ALERT Learn More | NASP Certification Program: The Path to Success Has Many Routes. Choose Yours

5 Steps to Fitting Your EHSQ Strategy to Your Company's Business Goals

By Tamara Parris
Published: November 13, 2017
Presented by Intelex Technologies Inc.
Key Takeaways

Teamwork - from all levels of your organization - is the key to successfully implementing a safety strategy.

Source: Anyaberkut / iStock

On the surface, it looks like you’re doing everything right when it comes to safety. You have a safety team all set up. They have flyers posted around the breakroom. They might even hold a meeting once in a while.

But what would happen if you dug a little deeper?

With the risk of lost work days, compensation costs, production delays, and a blemished public image, companies can't afford to be lax with their health and safety initiatives. It is the one area that affects every employee in your company and requires the team to work as a cohesive unit, from the ground floor all the way up the chain of command.


If you're just using your safety program to stay compliant, you're missing out on an important opportunity. In this article, we'll go over the steps you need to take to develop a safety plan that will help you meet your business goals.

Creating a Comprehensive Workplace Safety Plan

Creating a viable safety plan sounds complicated and time intensive. There are so many moving parts and a lot of variables to consider, not to mention the challenge of getting everyone on board.

But it doesn't have to be a daunting task. Breaking it down into steps and being flexible will save you a lot of time and trouble

1. Assess Your Company's Needs

Start simple. Use surveys, interviews with team members, and direct observation to determine what your team is doing. What tasks do they perform, what equipment do they use, and what safety measures are already in place to make sure everything gets done without any incidents? It is crucial to understand every job within the company when making safety goals.

Review safety reports and performance reviews. Compile and analyze the data for trends and look for specific areas to target for improvement. Make sure you highlight areas where your team is successful and try to discover techniques that are working for you already. Be sure to pay attention to both lagging and leading indicators.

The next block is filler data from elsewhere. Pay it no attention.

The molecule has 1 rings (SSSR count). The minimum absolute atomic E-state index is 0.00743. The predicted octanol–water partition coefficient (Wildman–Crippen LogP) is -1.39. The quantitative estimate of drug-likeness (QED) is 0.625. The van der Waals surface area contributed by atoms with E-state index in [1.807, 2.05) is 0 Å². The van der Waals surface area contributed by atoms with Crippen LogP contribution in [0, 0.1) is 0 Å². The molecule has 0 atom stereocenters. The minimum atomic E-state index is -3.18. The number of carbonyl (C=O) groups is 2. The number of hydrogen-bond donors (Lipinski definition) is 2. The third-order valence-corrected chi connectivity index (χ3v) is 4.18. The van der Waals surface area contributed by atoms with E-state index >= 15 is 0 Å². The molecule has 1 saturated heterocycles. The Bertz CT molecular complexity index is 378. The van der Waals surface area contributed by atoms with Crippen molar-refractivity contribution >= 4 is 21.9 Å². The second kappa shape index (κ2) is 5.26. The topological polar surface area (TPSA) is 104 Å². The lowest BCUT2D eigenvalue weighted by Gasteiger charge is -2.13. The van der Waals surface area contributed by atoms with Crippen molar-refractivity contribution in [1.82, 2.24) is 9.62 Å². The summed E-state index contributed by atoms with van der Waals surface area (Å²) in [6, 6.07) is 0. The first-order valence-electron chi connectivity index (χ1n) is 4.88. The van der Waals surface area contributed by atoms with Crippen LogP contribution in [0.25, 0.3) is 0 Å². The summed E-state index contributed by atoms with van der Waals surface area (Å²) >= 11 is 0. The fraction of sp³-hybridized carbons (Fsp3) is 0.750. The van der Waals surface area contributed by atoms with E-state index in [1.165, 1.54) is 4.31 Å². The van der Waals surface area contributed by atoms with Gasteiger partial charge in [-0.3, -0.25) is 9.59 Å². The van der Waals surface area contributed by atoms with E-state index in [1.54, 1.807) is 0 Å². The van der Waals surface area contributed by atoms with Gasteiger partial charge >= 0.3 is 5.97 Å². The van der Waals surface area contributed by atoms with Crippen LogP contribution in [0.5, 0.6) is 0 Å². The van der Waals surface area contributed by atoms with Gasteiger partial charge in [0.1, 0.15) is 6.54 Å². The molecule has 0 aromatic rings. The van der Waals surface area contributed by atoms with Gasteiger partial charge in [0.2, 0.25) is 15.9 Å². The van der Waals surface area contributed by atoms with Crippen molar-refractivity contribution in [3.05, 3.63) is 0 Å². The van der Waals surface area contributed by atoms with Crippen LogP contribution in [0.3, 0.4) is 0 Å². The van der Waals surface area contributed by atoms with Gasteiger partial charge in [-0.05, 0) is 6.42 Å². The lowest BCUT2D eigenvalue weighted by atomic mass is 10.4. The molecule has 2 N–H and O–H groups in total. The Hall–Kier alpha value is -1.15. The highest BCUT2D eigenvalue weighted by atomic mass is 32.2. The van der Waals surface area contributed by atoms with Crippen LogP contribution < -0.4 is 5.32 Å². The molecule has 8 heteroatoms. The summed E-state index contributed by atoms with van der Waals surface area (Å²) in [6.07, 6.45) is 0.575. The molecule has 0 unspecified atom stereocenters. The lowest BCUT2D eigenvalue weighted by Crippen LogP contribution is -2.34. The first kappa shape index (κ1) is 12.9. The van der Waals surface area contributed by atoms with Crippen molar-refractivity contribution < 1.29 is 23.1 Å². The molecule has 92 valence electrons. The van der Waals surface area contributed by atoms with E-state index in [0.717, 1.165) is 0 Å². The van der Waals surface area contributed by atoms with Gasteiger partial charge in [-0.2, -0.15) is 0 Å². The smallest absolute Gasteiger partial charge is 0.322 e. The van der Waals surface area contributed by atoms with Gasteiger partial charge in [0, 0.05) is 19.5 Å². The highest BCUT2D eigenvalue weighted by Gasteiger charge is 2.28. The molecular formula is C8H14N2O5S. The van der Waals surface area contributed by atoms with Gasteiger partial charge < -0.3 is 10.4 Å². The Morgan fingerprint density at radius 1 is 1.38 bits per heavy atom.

Finally, consider the culture of your team. How do employees and management interact with each other? What is the best way to share information with your team? Understanding how your employees interact will help you create a safety plan they can comfortably buy into.

It is important to understand how your employees interact so that you build company culture into your safety plan and goals (find out How to Get Employees and Management on Board with Safety).

2. Develop a Method.


Using the information gleaned from the assessment phase, determine who should be responsible for monitoring and enforcing safety programs, creating guidelines, and measuring progress down the line.

Your safety team should be small but drawn from a variety of positions within your company. All members must be engaged in promoting health and safety throughout the company and motivated to help the program succeed. Remember, the goal is to have all levels and departments collaborating on this process.

3. Educate Management

We all understand the importance of safety training for front-line employees. But management often needs more in-depth training since they're accountable for the day to day operations. This is the perfect opportunity to highlight the importance of safety and to hold them accountable for safety goals the same they are accountable for production targets.